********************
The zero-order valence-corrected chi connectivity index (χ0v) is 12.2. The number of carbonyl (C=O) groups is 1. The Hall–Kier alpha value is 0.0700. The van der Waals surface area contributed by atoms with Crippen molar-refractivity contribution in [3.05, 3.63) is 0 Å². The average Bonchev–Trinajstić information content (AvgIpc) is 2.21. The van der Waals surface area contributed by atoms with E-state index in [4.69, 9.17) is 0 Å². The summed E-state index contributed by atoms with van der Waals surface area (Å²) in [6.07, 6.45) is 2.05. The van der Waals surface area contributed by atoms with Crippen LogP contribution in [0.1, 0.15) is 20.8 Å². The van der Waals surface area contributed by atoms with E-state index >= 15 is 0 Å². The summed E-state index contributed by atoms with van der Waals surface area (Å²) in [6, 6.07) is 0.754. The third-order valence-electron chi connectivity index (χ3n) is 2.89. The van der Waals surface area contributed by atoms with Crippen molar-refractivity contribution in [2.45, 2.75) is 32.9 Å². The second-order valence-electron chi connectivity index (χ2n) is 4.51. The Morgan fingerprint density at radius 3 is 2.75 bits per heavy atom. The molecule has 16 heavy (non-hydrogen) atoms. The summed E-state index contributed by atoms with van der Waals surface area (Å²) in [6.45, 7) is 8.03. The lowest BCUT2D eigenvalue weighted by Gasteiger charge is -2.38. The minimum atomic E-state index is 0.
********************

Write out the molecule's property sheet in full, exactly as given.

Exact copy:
The zero-order valence-corrected chi connectivity index (χ0v) is 12.2. The number of carbonyl (C=O) groups is 1. The Hall–Kier alpha value is 0.0700. The van der Waals surface area contributed by atoms with Crippen molar-refractivity contribution in [3.05, 3.63) is 0 Å². The average Bonchev–Trinajstić information content (AvgIpc) is 2.21. The van der Waals surface area contributed by atoms with E-state index in [4.69, 9.17) is 0 Å². The summed E-state index contributed by atoms with van der Waals surface area (Å²) in [6.07, 6.45) is 2.05. The van der Waals surface area contributed by atoms with Crippen LogP contribution in [0.1, 0.15) is 20.8 Å². The van der Waals surface area contributed by atoms with E-state index >= 15 is 0 Å². The summed E-state index contributed by atoms with van der Waals surface area (Å²) in [6, 6.07) is 0.754. The third-order valence-electron chi connectivity index (χ3n) is 2.89. The van der Waals surface area contributed by atoms with Crippen molar-refractivity contribution in [2.45, 2.75) is 32.9 Å². The second-order valence-electron chi connectivity index (χ2n) is 4.51. The Morgan fingerprint density at radius 3 is 2.75 bits per heavy atom. The molecule has 16 heavy (non-hydrogen) atoms. The summed E-state index contributed by atoms with van der Waals surface area (Å²) in [6.45, 7) is 8.03. The lowest BCUT2D eigenvalue weighted by Gasteiger charge is -2.38. The minimum atomic E-state index is 0.